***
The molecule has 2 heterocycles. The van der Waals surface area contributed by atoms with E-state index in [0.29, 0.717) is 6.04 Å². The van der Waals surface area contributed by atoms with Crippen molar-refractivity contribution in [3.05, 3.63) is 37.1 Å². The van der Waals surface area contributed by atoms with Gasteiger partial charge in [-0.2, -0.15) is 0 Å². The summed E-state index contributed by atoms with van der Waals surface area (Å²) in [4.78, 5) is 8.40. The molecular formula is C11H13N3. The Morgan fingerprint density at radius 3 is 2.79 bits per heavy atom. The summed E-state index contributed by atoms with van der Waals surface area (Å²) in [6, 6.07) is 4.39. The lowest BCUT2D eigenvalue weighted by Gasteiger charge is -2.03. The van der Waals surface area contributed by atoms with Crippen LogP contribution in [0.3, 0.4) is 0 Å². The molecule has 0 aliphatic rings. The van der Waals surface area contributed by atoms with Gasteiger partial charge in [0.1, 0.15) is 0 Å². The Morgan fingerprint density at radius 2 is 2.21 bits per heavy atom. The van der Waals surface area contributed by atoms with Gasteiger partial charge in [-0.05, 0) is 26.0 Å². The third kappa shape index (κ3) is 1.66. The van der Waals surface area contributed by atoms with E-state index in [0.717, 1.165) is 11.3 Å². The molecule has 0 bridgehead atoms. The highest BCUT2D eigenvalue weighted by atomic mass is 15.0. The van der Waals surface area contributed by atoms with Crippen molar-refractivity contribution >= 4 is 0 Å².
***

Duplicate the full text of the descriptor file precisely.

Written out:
The molecule has 2 heterocycles. The van der Waals surface area contributed by atoms with E-state index in [0.29, 0.717) is 6.04 Å². The van der Waals surface area contributed by atoms with Crippen molar-refractivity contribution in [3.05, 3.63) is 37.1 Å². The van der Waals surface area contributed by atoms with Gasteiger partial charge in [-0.2, -0.15) is 0 Å². The summed E-state index contributed by atoms with van der Waals surface area (Å²) in [4.78, 5) is 8.40. The molecular formula is C11H13N3. The Morgan fingerprint density at radius 3 is 2.79 bits per heavy atom. The summed E-state index contributed by atoms with van der Waals surface area (Å²) in [6, 6.07) is 4.39. The lowest BCUT2D eigenvalue weighted by Gasteiger charge is -2.03. The van der Waals surface area contributed by atoms with Crippen LogP contribution in [0.3, 0.4) is 0 Å². The molecule has 0 aliphatic rings. The van der Waals surface area contributed by atoms with Gasteiger partial charge in [0.1, 0.15) is 0 Å². The Morgan fingerprint density at radius 2 is 2.21 bits per heavy atom. The van der Waals surface area contributed by atoms with Gasteiger partial charge in [-0.05, 0) is 26.0 Å². The third kappa shape index (κ3) is 1.66. The van der Waals surface area contributed by atoms with E-state index in [0.717, 1.165) is 11.3 Å². The molecule has 0 bridgehead atoms. The highest BCUT2D eigenvalue weighted by atomic mass is 15.0. The van der Waals surface area contributed by atoms with Crippen molar-refractivity contribution >= 4 is 0 Å².